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Southern Historical Society Papers, Volume 36. (ed. Reverend J. William Jones), chapter 1.21 (search)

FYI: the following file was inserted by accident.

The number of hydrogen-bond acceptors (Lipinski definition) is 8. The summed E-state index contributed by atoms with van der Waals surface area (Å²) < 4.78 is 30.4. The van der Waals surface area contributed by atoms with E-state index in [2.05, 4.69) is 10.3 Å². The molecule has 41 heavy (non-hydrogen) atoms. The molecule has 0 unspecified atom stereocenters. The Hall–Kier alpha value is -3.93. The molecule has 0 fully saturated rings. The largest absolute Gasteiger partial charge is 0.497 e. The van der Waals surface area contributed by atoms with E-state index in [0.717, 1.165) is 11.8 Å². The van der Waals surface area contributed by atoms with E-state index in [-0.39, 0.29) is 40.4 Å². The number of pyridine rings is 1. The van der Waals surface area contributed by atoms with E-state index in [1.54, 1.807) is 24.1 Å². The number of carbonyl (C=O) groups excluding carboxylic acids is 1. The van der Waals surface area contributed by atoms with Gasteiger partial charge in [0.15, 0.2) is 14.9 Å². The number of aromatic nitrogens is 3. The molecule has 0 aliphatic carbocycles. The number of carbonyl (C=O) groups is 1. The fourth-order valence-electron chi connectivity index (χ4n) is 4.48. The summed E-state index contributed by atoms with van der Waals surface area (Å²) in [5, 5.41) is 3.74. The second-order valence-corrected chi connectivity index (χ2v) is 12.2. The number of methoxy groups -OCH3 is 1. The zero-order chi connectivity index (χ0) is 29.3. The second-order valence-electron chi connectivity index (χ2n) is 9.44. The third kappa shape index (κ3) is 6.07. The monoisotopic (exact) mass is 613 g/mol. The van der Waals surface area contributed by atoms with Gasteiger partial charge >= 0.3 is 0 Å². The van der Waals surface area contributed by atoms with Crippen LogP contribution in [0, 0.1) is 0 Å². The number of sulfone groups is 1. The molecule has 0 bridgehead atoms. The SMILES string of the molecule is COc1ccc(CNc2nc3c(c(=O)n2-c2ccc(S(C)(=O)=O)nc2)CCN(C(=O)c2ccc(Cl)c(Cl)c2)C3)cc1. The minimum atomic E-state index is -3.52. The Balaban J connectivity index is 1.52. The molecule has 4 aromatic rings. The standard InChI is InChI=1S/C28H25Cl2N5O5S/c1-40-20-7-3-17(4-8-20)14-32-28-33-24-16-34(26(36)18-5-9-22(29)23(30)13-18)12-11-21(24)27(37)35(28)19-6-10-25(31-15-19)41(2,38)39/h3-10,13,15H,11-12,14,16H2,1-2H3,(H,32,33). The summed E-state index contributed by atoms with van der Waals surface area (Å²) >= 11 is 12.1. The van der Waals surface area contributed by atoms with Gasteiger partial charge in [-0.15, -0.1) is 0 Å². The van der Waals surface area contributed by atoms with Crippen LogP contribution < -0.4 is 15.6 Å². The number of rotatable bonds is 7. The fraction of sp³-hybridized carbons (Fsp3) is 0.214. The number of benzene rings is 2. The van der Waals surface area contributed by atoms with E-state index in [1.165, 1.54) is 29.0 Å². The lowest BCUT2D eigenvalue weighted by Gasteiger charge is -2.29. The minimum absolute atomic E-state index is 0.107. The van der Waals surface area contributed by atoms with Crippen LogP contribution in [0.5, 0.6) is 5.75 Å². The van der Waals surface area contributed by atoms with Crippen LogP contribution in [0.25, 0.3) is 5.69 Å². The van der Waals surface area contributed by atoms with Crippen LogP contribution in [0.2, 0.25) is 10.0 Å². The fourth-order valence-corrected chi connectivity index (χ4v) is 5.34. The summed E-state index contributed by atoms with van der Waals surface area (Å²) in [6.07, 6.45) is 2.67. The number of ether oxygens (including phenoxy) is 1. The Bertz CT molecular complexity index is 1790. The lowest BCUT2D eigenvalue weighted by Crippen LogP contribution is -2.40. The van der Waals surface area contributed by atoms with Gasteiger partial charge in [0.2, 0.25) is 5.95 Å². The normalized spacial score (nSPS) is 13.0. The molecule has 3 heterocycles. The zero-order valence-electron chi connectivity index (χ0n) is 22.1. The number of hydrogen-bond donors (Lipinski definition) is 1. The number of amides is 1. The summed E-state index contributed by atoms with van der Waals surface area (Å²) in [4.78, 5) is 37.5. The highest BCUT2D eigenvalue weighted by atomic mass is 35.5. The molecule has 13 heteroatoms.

ch's Brigade from Tupelo to Oxford, and followed the next day with his staff and escort and Thrall's Battery. On the 4th Neely's Brigade was also sent to Oxford. At this time General Forrest resumed command, and wrote to Major General Maury, commao the city by the nearest route to the Gayoso Hotel, where it was known a number of federal officers were quartered. Colonel Neely was ordered to charge into the camps of the hundred-day men with the Second Missouri, Fourteenth Tennessee and the Eil notes reverberated along the line, and cheer after cheer burst forth as the men swept forward in the impetuous charge. Neely dashed into the infantry camp; Captain Forrest rode into an artillery camp, shooting down about twenty of the gunners and Colonel Jesse Forrest captured the members of General Washburne's staff, but the wily old general escaped in the woods. Neely met with strong resistance, but drove the federal infantry from the camps, and captured the horses of a cavalry regiment.